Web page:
On the edge of Kansas’ wind-swept prairie, near a nondescript grave, sits the most recent token of affection — a tube of lip gloss.
Just a week after taking effect, a novel state law that makes it easier for pro-gun groups to challenge local firearms measures in court is already sparking change. Nearly two dozen Pennsylvania municipalities have agreed to get rid of their ordinances rather than face litigation.
Joshua Prince, an attorney for four pro-gun groups and several residents, cited the new law in putting nearly 100 Pennsylvania municipalities on notice that they would face legal action unless they rescinded their firearms laws.
More than 50 congressional Democrats are calling on U.S. Attorney General Eric Holder and the Justice Department to collect and publicly release data about the use of excessive force by law enforcement officers.
The federal government is suing a Colorado-based company, saying it systematically discriminated against qualified job applicants at its meatpacking plant in Utah.
The Labor Department, in the complaint filed with its Office of Administrative Law Judges, cited a number of violations by JBS USA at its plant in Hyrum.
Nearly 20 civil rights groups and education advocates released shared civil rights principles for the reauthorization of the Elementary and Secondary Education Act.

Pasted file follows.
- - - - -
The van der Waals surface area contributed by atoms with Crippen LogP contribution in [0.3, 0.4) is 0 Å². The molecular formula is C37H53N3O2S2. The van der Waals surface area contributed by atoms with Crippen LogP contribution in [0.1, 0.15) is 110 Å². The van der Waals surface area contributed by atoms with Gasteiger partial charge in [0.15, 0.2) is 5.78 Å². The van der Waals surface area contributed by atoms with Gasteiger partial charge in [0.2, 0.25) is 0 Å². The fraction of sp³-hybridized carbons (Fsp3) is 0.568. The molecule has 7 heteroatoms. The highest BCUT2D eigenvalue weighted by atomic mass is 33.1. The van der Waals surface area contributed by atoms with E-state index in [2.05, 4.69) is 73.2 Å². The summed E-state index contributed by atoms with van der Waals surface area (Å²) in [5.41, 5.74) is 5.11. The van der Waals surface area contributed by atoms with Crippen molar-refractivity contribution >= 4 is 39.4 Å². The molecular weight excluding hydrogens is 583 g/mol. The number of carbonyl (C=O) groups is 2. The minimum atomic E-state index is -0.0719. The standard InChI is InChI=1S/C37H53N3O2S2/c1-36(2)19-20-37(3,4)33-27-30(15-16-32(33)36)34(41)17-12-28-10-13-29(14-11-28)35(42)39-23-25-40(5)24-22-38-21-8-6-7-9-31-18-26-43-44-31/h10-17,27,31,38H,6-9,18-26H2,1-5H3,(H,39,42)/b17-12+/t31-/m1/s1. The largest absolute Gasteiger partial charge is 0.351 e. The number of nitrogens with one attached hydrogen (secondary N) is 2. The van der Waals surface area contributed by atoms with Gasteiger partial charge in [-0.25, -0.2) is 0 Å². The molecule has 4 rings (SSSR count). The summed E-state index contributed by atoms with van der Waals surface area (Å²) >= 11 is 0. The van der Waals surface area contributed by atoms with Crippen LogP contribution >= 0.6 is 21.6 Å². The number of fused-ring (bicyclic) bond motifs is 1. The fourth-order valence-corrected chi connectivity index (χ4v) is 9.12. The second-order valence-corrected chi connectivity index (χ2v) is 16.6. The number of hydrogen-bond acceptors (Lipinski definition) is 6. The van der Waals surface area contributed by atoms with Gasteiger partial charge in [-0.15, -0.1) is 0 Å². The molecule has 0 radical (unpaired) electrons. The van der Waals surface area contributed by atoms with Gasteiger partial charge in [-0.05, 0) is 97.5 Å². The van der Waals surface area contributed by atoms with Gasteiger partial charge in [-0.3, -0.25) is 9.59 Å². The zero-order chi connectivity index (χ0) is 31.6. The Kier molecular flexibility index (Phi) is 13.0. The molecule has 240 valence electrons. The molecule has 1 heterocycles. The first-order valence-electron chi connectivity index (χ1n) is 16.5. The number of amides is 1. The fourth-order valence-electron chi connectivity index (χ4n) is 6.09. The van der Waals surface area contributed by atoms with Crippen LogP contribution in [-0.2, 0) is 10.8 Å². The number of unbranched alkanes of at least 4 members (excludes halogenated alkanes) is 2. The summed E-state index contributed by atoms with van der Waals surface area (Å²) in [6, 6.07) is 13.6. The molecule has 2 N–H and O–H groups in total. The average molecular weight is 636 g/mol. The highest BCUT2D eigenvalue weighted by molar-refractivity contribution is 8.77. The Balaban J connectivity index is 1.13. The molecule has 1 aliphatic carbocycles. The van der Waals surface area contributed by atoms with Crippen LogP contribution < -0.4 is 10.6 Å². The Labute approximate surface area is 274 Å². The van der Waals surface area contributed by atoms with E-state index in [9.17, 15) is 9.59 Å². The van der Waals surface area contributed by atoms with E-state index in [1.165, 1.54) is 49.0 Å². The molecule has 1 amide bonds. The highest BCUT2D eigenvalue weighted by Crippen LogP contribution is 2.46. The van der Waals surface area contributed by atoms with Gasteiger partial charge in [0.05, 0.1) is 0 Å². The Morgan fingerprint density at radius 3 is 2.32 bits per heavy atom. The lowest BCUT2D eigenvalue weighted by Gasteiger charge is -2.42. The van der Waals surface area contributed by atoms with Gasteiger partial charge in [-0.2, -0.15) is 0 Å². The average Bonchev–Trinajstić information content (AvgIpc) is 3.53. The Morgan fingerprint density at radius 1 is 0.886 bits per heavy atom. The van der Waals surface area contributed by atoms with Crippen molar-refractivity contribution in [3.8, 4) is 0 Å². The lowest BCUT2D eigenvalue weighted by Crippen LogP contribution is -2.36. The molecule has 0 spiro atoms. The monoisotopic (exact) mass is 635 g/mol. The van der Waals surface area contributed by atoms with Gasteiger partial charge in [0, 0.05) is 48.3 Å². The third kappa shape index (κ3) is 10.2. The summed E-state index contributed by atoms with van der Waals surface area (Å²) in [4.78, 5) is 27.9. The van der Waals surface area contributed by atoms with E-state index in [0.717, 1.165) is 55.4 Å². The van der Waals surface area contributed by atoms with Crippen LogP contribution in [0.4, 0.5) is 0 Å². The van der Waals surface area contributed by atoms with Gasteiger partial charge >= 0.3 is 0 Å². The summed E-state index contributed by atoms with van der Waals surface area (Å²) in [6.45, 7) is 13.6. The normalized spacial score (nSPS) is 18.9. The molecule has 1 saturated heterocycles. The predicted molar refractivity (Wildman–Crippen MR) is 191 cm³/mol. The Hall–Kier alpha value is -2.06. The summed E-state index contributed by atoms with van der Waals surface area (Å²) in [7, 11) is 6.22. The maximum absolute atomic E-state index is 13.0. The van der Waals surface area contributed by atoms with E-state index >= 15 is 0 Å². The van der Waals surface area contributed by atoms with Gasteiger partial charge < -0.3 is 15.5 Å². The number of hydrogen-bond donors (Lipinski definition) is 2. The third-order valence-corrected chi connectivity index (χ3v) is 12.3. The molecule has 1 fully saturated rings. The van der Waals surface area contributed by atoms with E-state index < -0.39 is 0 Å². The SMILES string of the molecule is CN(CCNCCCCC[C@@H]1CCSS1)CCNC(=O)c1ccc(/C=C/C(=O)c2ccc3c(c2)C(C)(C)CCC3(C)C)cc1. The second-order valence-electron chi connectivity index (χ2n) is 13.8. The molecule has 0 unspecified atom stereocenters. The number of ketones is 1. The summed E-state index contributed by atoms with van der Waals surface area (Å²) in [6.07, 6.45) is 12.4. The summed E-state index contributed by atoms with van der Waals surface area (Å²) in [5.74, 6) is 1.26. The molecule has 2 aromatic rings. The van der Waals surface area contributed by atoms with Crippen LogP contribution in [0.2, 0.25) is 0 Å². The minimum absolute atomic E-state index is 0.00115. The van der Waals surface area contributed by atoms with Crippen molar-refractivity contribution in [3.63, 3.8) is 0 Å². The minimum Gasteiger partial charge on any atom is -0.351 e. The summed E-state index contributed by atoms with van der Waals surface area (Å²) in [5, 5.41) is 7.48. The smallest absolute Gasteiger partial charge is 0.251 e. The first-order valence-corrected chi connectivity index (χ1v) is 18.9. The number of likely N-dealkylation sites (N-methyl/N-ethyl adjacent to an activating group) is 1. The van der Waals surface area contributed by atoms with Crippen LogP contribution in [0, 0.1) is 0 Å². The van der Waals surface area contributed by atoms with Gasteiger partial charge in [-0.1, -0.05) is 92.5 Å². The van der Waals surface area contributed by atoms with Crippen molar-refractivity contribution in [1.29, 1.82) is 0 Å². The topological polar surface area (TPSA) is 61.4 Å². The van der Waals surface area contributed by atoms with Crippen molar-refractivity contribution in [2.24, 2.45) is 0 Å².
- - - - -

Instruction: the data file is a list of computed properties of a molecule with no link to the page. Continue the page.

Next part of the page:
In the principles, the groups highlight the important and historic role the federal government has played during the 50 years since the ESEA was originally passed in promoting educational opportunity and protecting the rights and interests of students disadvantaged by discrimination, poverty, and other conditions that may limit their educational attainment.
Kansas legislators may soon consider proposals to ban abortions after a fetal heartbeat is detected early in a pregnancy and to require women to wait three days before obtaining abortions.
Americans are closing out 2014 on an optimistic note, according to a new Associated Press-Times Square Alliance poll. Nearly half predict that 2015 will be a better year for them than 2014 was, while only 1 in 10 think it will be worse. There's room for improvement: Americans give the year gone by a resounding "meh."
What Americans thought of 2014: